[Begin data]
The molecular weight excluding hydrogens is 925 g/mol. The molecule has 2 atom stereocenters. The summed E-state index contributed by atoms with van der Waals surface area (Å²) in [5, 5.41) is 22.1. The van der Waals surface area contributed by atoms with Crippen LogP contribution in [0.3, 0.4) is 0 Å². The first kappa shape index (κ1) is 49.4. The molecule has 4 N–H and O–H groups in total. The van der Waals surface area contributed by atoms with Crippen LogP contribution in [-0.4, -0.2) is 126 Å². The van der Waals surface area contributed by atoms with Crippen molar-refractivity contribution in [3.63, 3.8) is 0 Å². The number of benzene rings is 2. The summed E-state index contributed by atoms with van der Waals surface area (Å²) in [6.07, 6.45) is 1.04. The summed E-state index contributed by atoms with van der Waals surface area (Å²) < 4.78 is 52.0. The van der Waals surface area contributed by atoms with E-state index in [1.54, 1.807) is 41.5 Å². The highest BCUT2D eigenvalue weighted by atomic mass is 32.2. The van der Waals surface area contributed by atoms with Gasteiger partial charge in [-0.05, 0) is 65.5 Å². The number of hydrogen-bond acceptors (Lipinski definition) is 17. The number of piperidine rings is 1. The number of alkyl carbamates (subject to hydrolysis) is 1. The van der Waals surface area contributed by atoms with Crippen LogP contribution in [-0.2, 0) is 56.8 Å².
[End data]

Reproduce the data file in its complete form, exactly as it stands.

The molecular weight excluding hydrogens is 925 g/mol. The molecule has 2 atom stereocenters. The summed E-state index contributed by atoms with van der Waals surface area (Å²) in [5, 5.41) is 22.1. The van der Waals surface area contributed by atoms with Crippen LogP contribution in [0.3, 0.4) is 0 Å². The first kappa shape index (κ1) is 49.4. The molecule has 4 N–H and O–H groups in total. The van der Waals surface area contributed by atoms with Crippen LogP contribution in [-0.4, -0.2) is 126 Å². The van der Waals surface area contributed by atoms with Crippen molar-refractivity contribution in [3.63, 3.8) is 0 Å². The number of benzene rings is 2. The summed E-state index contributed by atoms with van der Waals surface area (Å²) in [6.07, 6.45) is 1.04. The summed E-state index contributed by atoms with van der Waals surface area (Å²) < 4.78 is 52.0. The van der Waals surface area contributed by atoms with E-state index in [1.54, 1.807) is 41.5 Å². The highest BCUT2D eigenvalue weighted by atomic mass is 32.2. The van der Waals surface area contributed by atoms with Gasteiger partial charge in [-0.05, 0) is 65.5 Å². The number of hydrogen-bond acceptors (Lipinski definition) is 17. The number of piperidine rings is 1. The number of alkyl carbamates (subject to hydrolysis) is 1. The van der Waals surface area contributed by atoms with Crippen LogP contribution in [-0.2, 0) is 56.8 Å².